One of the most complex problems that we face is climate change
What are the choices to decarbonise the UK economy?
Low-carbon hydrogen can be made either from natural gas, with emissions captured and stored underground (“blue hydrogen”), or from water, using an electrolyser powered by renewable energy (“green hydrogen”).
Hydrogen can decarbonise activities not easily electrified. These include high temperature processes, like steelmaking, shipping and some say HGVs.
Last year the UK followed 11 other countries and released a hydrogen strategy.
It called for 5gw of low-carbon hydrogen-production capacity by 2030—enough for around 2% of current energy demand. In April 2022 they doubled that goal. The strategy aims to build a “thriving hydrogen economy”, both domestically and by exporting new technology.
A £240m ($290m) Net Zero Hydrogen Fund will help production projects get off the ground; a “hydrogen business model” will offer price support to low-carbon hydrogen producers.
Much of the money will go to two planned clusters: HyNet, in the north-west of England, and the East Coast Cluster, around the Humber and Teesside.
These regions have a big industrial base, including steelmaking, but already make use of lots of hydrogen: but it’s the dirty “grey” sort, made from natural gas that doesn’t capture the emissions. Producing “blue” and “green” hydrogen in these areas can use existing infrastructure and be close to potecustomers.
The price-support mechanism is a variant of the “contracts for difference” approach used to support offshore wind and guarantees low-carbon producers a certain price by topping up the market price of hydrogen. In theory, such an approach will allow low-carbon hydrogen to compete with the grey version. As cleaner hydrogen becomes cheaper, support will be withdrawn.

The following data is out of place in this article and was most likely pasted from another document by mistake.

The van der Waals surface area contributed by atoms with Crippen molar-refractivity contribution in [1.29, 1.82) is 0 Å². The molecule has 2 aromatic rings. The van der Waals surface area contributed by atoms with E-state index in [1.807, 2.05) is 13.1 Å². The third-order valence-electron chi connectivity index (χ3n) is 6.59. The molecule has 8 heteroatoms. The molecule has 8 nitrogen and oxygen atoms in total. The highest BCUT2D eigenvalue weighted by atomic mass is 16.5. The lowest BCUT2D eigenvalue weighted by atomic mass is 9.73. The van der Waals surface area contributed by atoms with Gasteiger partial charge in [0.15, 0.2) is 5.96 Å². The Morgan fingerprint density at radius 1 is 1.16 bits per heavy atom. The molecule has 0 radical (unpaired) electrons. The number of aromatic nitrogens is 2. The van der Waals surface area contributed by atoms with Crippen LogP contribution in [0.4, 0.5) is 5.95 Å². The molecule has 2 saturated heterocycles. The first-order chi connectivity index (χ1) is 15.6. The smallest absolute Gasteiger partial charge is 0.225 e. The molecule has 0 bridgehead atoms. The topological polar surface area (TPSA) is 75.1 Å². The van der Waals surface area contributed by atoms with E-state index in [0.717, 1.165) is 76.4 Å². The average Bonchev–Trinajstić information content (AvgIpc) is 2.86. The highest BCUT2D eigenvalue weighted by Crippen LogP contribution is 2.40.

The flagship projects at both HyNet and the East Coast Cluster are blue-hydrogen plants but to keep production clean government’s low-carbon hydrogen standard, caps emissions producers can generate to access subsidies. Blue-hydrogen only can rapidly produce clean hydrogen at scale: there is not enough renewable electricity to make enough of the green.
The government has suggested blending low-carbon hydrogen into the gas network, filling consumers’ pipes with a 20/80 hydrogen/gas mix. However, blending would lead to only a 7% reduction in emissions, even using only green hydrogen. But by creating a pathway to scaling up, it could stimulate more production more quickly.
The government is also pushing hydrogen buses and vans, and it can be used to overcome the peaks and troughs of an all-renewables grid. When renewable energy is plentiful, electrolysers can produce hydrogen which is then stored. When it is scarce, that hydrogen can be used to generate electricity in a power station or in fuel cells.
UK’s plan can be improved but did you know we had one?